“We’re exposed to an overload of images nowadays.”
That was the impetus behind Erik Kessel’s 2011 “Photography in Abundance” installation, in which he printed off 1 million pictures to illustrate the number of daily uploads to Flickr.
Kessels argues we confront a glut images on social media:
Their content mingles public and private, with the very personal being openly and unselfconsciously displayed. By printing all the images uploaded in a 24-hour period, I visualise the feeling of drowning in representations of other people’s experiences.
The metaphor of a flood of images drowning us all has become commonplace in photographic commentary, another of the many conventional wisdoms that shape how we understand contemporary image making and its challenges. This week has seen two more iterations.
Michael Kamber was quoted in a New York Times review of the new Associated Press book on the Vietnam War:
Today’s war photographers produce work “every bit as good as anything out of Vietnam…But when you put more stuff on the Internet, it competes with more stuff on the Internet.” Back then, he said, “great photographs had tremendous staying power: you didn’t have access to billions of photos.”
In a review of Jerome Delay’s working showing at this years Visa Pour L’Image in Perpignan, James Estrin wrote on Lens that:
His task is to take photographs that will make the viewer stop and look at them in a world that is flooded with more than a billion pictures every day.
Estrin’s invocation of the image flood is an especially interesting example of how this metaphor persists. Writing twelve months previously – also about the Perpignan festival – Estrin observed:
The prizewinners are applauded by their colleagues in the crowd who seem oblivious to the tsunami of vernacular photographs about to wash away everything in its path.
What makes Estrin’s 2013 reiteration of his 2012 point noteworthy is that John Edwin Mason wrote a detailed and sympathetic critique of Estrin’s 2012 claim (in which Mason linked to my previous 2011 post on this issue). Mason gently unpacked Estrin’s argument and by highlighting photography’s historical context drove a stake through the heart of the argument. But unlike a vampire, the flood metaphor lives on. Why?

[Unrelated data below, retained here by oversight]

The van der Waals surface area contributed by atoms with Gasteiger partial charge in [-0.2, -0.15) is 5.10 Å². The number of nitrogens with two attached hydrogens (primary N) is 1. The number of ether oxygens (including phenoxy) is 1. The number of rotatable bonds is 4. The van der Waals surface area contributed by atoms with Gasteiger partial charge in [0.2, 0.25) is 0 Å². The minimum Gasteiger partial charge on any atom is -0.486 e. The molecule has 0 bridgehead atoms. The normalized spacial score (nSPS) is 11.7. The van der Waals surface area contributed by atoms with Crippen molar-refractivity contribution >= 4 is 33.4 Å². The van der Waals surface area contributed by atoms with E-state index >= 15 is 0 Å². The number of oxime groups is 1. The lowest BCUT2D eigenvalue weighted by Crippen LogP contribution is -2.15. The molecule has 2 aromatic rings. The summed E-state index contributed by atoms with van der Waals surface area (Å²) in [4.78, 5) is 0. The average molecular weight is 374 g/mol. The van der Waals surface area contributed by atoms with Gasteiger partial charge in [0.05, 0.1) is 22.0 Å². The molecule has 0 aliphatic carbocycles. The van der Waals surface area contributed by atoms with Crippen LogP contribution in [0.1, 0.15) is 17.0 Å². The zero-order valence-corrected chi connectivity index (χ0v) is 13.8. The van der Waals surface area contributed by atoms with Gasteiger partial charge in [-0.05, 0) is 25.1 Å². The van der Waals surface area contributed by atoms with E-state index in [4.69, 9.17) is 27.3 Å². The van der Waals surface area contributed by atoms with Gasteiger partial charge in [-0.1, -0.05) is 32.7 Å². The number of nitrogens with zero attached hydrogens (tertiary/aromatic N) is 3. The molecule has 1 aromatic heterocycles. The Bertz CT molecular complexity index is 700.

On the face of it, the metaphor of a contemporary image flood has a lot of evidence to support it. We’ve all seen the astounding numbers (from graphics like this one on an internet minute) used to capture the contemporary proliferation of photography:
The numbers seem irrefutable. Those for Facebook and Instagram come from the sites themselves, so we can assume they are credible. We can raise questions about the global total of photographs though. Estrin’s 2012 post links to a Visual News graphic on cell phone photography, which in turn references Jonathan Good’s 2011 post “How many photos have ever been taken” on the 1000memories blog. A close reading of that post, interesting though it is, shows the global total is based on a series of suppositions:
Digital cameras are now ubiquitous – it is estimated that 2.5 billion people in the world today have a digital camera. If the average person snaps 150 photos this year that would be a staggering 375 billion photos.
‘Estimated’…’if’…’would be’…not unreasonable claims, but assumptions and projections nonetheless. Overall I don’t doubt these claims point towards the general scale of global image production, but they are not quite the objective data they seem to be. More importantly, though, does this number of global images actually produce a flood?